Nigeria, unlike Mali, is not a religiously homogeneous society. A slight Muslim majority populates most of the northern provinces and it’s been at odds with the mostly Christian south for years. As of 2008, Islamic Sharia law had at least some legal weight in around half of the country, and violence has been a recurring problem between Christians and Muslims for years. The Yelwa Massacre killed hundreds in 2004, followed by similarly bloody riots in 2008 and again in 2010 in Jos. In recent years, Boko Haram, the fundamentalist and terrorist group responsible for the kidnapping of dozens of young girls recently has been responsible for widespread violence in northern Nigeria. The Nigerian Army has not been able to contain them. 

Nigeria has more than ten times Mali’s population and a much larger economy due to vast oil reserves-even larger than that of South Africa. The substantially larger population makes Nigeria’s problems much more difficult to solve. Nigeria, also unlike Mali, has been unable to establish peace or successfully appeal to the international community for help. While Nigeria enjoys fairly strong ties with the United States and United Kingdom because of oil, the assistance coming from the US to combat Boko Haram is limited, despite Nigerians being considerably pro-American

Nigeria’s problems are based on religion rather than ethnicity. As mentioned before, religious rivalries are not a problem in Mali as almost 90 percent of the country is Muslim. Islamism and sharia law are not practical in a country where nearly 40 percent of the population is Christian. In order to combat Islamists, Nigeria’s government has to closely examine what enables groups like Boko Haram to incite the violence they do. The country has enormous potential as an oil-rich nation, but the government’s corruption and ineffective work towards moving Nigeria forward, coupled with religious rivalries, likely contributes to Nigerians being drawn to groups like Boko Haram. The people of Mali, by contrast, enjoyed 20 years of stable, democratic government and little religious tension before 2012, and it looks like the French intervention has contributed substantially to the restoration of stability. Nigeria has made some strides, but does not have any type of stability like Mali did to look back on. Nigeria must first isolate the violent groups from their resources, and then seek to drive ordinary people towards a productive alternative. The Nigerian government needs serious reform as well. Its inefficacy is a large contributor to the insurgency. Governmental stability is the first step: confidence in national infrastructure will work to drive people into contributing for their country, not a violent group that stirs up religious tension and violence. Nigeria has got a long road ahead, and it’s not an easy transition. 

A few steps can be taken to solve these problems: first, establishing formal, extensive dialogue between Christian and Muslim Nigerians. If the two different groups are able to speak to each other in an effort to greater understand each others’ concerns, it increases the chances that the two groups will be more united as Nigerians, rather than Christians and Muslims, and if the people are willing to fight back, Boko Haram will be weakened. Christians and Muslims must think in terms of nationality to bring their country forward.  Unity is extremely important in this country with deep divisions present. If the Nigerian government can mobilize ordinary citizens to work to defend their fatherland from the strife of armed conflict, they stand a better chance of putting out the fire. This can be done through public diplomacy and government-sponsored dialogues and debates in the media.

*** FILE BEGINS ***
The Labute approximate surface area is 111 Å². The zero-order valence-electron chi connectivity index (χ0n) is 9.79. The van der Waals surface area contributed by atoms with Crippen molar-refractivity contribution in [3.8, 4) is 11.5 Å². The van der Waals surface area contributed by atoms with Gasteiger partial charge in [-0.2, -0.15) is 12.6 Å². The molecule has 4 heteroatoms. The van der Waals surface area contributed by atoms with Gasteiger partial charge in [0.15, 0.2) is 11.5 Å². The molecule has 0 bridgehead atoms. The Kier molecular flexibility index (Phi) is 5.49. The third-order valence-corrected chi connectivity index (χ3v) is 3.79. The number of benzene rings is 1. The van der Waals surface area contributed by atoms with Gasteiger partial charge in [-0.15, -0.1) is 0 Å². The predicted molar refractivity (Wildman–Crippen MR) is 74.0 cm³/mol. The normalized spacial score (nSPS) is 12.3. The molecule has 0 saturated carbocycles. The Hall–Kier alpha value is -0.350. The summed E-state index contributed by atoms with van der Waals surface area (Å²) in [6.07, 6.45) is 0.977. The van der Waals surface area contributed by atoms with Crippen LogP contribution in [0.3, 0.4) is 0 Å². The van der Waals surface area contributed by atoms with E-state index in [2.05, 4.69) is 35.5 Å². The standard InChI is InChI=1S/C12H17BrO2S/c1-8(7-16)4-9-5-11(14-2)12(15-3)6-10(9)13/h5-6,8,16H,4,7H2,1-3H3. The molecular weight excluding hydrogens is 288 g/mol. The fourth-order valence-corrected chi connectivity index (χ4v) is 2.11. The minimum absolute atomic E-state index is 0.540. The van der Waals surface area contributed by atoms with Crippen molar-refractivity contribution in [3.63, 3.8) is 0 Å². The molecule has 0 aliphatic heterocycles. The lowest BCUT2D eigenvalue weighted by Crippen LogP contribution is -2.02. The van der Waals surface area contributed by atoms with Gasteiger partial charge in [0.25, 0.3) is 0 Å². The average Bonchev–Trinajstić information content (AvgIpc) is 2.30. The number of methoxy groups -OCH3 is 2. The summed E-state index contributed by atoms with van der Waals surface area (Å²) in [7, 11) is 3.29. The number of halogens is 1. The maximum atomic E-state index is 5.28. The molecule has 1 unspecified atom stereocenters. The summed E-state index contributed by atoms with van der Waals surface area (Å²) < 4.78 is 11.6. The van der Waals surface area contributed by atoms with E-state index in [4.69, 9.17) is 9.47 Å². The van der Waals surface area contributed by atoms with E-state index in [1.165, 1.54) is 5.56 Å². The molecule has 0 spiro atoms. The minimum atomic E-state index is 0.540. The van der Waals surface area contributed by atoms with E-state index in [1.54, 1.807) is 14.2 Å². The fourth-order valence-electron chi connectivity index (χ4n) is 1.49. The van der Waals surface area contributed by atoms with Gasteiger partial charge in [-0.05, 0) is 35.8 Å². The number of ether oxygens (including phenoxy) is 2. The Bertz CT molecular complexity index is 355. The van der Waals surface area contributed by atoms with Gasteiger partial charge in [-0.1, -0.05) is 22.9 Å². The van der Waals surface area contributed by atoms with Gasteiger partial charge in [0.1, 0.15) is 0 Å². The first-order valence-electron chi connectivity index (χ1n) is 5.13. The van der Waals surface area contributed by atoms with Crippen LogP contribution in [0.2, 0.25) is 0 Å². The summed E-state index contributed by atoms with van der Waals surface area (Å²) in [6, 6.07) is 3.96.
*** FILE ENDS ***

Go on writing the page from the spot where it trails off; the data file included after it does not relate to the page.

As Boko Haram is a terrorist group rather than a foreign army looking to create a separate, sovereign state as in Mali, it can’t be combated directly in conventional warfare. Instead, the Nigerian government must figure out who finances them, and how they are able to influence Nigerians and incite them to violence. Through combat, negotiations, or both, Nigerians must press hard for a complete end to their funding and an effort to drive impressionable citizens away from violence and terrorism. If Nigeria can direct Boko Haram’s funding towards the people in regions affected by violence and invest in infrastructure, as with public diplomacy, Nigeria’s government can mount a campaign to potentially drive those Nigerians drawn to Boko Haram and those who may still be able to escape their ranks. 

Naturally, Nigerians want stability, peace, and prosperity. And with Nigeria’s vast oil reserves, the government of Nigeria has the potential to do extremely good things for ordinary Nigerian people. Many Nigerians are impoverished, and without Boko Haram causing trouble, the Nigerian government can focus on bettering the lives of their people. The economy must be diversified, but in the short term, oil money can finance investment in other sectors of employment and make the Nigerian economy built for long-term If the government focuses on improving regions stricken by violence, it could give stability to these regions and cool animosity. There is a lot of corruption in the government, however, which will have to be addressed before a serious final campaign against the insurgency can be mounted.